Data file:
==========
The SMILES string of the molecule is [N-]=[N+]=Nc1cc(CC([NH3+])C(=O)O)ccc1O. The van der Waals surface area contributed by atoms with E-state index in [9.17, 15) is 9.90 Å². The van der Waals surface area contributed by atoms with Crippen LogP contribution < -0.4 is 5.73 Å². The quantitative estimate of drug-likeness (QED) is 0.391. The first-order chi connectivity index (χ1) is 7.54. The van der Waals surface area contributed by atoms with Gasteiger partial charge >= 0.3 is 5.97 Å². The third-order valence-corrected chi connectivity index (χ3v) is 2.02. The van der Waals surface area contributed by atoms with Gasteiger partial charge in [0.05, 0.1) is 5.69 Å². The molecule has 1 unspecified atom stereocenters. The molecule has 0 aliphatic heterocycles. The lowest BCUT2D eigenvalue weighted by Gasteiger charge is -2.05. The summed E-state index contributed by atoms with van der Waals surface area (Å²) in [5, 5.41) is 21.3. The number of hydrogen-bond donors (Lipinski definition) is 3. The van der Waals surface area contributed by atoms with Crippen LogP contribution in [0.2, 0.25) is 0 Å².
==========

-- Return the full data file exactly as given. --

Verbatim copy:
The SMILES string of the molecule is [N-]=[N+]=Nc1cc(CC([NH3+])C(=O)O)ccc1O. The van der Waals surface area contributed by atoms with E-state index in [9.17, 15) is 9.90 Å². The van der Waals surface area contributed by atoms with Crippen LogP contribution < -0.4 is 5.73 Å². The quantitative estimate of drug-likeness (QED) is 0.391. The first-order chi connectivity index (χ1) is 7.54. The van der Waals surface area contributed by atoms with Gasteiger partial charge >= 0.3 is 5.97 Å². The third-order valence-corrected chi connectivity index (χ3v) is 2.02. The van der Waals surface area contributed by atoms with Gasteiger partial charge in [0.05, 0.1) is 5.69 Å². The molecule has 1 unspecified atom stereocenters. The molecule has 0 aliphatic heterocycles. The lowest BCUT2D eigenvalue weighted by Gasteiger charge is -2.05. The summed E-state index contributed by atoms with van der Waals surface area (Å²) in [5, 5.41) is 21.3. The number of hydrogen-bond donors (Lipinski definition) is 3. The van der Waals surface area contributed by atoms with Crippen LogP contribution in [0.2, 0.25) is 0 Å².